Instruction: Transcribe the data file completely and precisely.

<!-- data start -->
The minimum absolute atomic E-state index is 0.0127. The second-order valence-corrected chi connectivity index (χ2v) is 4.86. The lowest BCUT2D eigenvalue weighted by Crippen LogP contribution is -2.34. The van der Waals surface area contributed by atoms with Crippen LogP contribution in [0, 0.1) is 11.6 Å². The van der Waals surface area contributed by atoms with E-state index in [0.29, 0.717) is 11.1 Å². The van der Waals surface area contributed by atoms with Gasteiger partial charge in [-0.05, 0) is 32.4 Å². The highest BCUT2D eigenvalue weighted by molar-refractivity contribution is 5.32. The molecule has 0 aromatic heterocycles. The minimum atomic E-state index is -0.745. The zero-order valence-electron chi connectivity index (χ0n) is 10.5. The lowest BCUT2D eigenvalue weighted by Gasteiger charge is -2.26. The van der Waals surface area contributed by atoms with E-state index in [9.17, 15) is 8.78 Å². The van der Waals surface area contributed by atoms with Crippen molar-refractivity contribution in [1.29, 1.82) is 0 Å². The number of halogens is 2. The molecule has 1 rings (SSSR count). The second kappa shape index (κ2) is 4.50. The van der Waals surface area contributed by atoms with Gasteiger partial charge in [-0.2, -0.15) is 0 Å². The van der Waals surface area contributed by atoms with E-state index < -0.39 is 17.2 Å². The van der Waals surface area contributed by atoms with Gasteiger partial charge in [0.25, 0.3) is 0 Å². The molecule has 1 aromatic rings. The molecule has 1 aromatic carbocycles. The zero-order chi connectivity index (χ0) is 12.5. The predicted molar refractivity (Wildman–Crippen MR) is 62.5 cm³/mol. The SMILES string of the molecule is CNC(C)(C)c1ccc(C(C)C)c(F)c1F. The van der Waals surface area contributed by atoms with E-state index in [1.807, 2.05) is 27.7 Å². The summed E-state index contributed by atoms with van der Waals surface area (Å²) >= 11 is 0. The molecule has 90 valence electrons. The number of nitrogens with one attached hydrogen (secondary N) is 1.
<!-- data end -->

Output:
The minimum absolute atomic E-state index is 0.0127. The second-order valence-corrected chi connectivity index (χ2v) is 4.86. The lowest BCUT2D eigenvalue weighted by Crippen LogP contribution is -2.34. The van der Waals surface area contributed by atoms with Crippen LogP contribution in [0, 0.1) is 11.6 Å². The van der Waals surface area contributed by atoms with E-state index in [0.29, 0.717) is 11.1 Å². The van der Waals surface area contributed by atoms with Gasteiger partial charge in [-0.05, 0) is 32.4 Å². The highest BCUT2D eigenvalue weighted by molar-refractivity contribution is 5.32. The molecule has 0 aromatic heterocycles. The minimum atomic E-state index is -0.745. The zero-order valence-electron chi connectivity index (χ0n) is 10.5. The lowest BCUT2D eigenvalue weighted by Gasteiger charge is -2.26. The van der Waals surface area contributed by atoms with E-state index in [9.17, 15) is 8.78 Å². The van der Waals surface area contributed by atoms with Crippen molar-refractivity contribution in [1.29, 1.82) is 0 Å². The number of halogens is 2. The molecule has 1 rings (SSSR count). The second kappa shape index (κ2) is 4.50. The van der Waals surface area contributed by atoms with Gasteiger partial charge in [-0.2, -0.15) is 0 Å². The van der Waals surface area contributed by atoms with E-state index < -0.39 is 17.2 Å². The van der Waals surface area contributed by atoms with Gasteiger partial charge in [0.25, 0.3) is 0 Å². The molecule has 1 aromatic rings. The molecule has 1 aromatic carbocycles. The zero-order chi connectivity index (χ0) is 12.5. The predicted molar refractivity (Wildman–Crippen MR) is 62.5 cm³/mol. The SMILES string of the molecule is CNC(C)(C)c1ccc(C(C)C)c(F)c1F. The van der Waals surface area contributed by atoms with E-state index in [1.807, 2.05) is 27.7 Å². The summed E-state index contributed by atoms with van der Waals surface area (Å²) >= 11 is 0. The molecule has 90 valence electrons. The number of nitrogens with one attached hydrogen (secondary N) is 1.